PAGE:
Goal-setting & re-assessment

Attention-deficit hyperactivity disorder (ADHD), or hyperkinetic disorder (HKD), is a heterogeneous disorder, and the degree of impairment experienced by individual patients varies depending on personal circumstances.1 Similarly, not all patients respond to treatments in the same way. Therefore, following accurate assessment and diagnosis it is important to adopt a patient-centred management approach to identify the needs of the patient and family, agree treatment goals, develop a tailored treatment plan, re-assess and evaluate treatment response, and ensure goals are regularly updated to reflect changed circumstances and needs (Figure).1-3

Patient-centred management approach in ADHD.1-3

Patient-centred management approach in ADHD

Identifying the needs of the patient and family

When making diagnostic decisions and selecting appropriate treatment options, it is important to fully understand the impact that symptoms of ADHD have on a patient’s functioning and quality of life.4 An analysis of the relationship between ADHD symptoms, quality of life and functional impairment in adults with ADHD found that single ADHD symptoms could manifest as multiple problem behaviours which, combined in complex ways, impact on several aspects of a patient’s life.5 Patients also reported difficulties with productivity; the functional impact varied depending on the employment status and type of work (detail-oriented work was more negatively affected).5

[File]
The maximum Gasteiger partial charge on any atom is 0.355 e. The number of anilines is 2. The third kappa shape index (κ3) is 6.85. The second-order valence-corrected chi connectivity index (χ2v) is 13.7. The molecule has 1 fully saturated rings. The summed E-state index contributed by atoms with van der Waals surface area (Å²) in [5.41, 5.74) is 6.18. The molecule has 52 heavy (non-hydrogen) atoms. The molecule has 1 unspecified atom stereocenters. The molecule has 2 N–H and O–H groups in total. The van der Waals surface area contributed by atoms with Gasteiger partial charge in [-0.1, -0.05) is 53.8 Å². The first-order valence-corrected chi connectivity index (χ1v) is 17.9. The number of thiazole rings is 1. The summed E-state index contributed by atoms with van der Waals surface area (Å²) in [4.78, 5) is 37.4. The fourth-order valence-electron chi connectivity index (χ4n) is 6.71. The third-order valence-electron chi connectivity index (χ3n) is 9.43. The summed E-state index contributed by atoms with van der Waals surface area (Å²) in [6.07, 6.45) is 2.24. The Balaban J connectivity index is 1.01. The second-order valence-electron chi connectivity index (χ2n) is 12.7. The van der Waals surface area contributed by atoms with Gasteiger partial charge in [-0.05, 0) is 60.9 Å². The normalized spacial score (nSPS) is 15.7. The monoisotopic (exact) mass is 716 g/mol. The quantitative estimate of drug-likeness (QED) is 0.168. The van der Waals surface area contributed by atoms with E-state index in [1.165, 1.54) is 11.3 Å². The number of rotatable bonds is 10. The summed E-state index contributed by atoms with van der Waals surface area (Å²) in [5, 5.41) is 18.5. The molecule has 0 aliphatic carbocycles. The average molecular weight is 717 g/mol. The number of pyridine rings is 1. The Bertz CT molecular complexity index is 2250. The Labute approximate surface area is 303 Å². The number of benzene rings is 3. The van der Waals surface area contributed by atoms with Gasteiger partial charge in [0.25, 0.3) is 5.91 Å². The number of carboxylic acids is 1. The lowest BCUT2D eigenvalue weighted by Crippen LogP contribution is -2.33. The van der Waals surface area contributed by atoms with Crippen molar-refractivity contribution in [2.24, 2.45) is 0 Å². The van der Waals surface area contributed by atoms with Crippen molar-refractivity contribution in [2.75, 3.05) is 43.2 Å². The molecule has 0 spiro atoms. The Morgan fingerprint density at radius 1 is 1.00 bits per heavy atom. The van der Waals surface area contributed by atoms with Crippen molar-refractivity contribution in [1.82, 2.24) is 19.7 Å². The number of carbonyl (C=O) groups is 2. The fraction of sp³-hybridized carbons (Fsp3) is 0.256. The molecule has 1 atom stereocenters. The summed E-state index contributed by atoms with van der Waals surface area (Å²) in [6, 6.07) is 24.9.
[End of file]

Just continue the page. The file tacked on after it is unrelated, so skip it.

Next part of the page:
Agreeing treatment goals

Since the impact of ADHD varies between individuals, specific treatment goals should be developed to adequately address the needs of each patient.1,6 Functional impairments typically underlie the referral to clinical services, and should be considered along with behavioural symptoms in setting appropriate treatment goals.7 The degree and types of functional impairments are influenced by a variety of internal (e.g. comorbidities, age, and ADHD subtype) and external factors (e.g. family situation and employment status).5,8

Examples of functional impairments and appropriate goals across age groups

  Functional impairment Examples of appropriate goals
Child blue sillhouette Children with ADHD are significantly more likely to display poor academic performance, such as difficulties with reading, writing and mathematics compared with children without ADHD.9 Neater handwriting or reading a chapter of a book could be achievable small goals.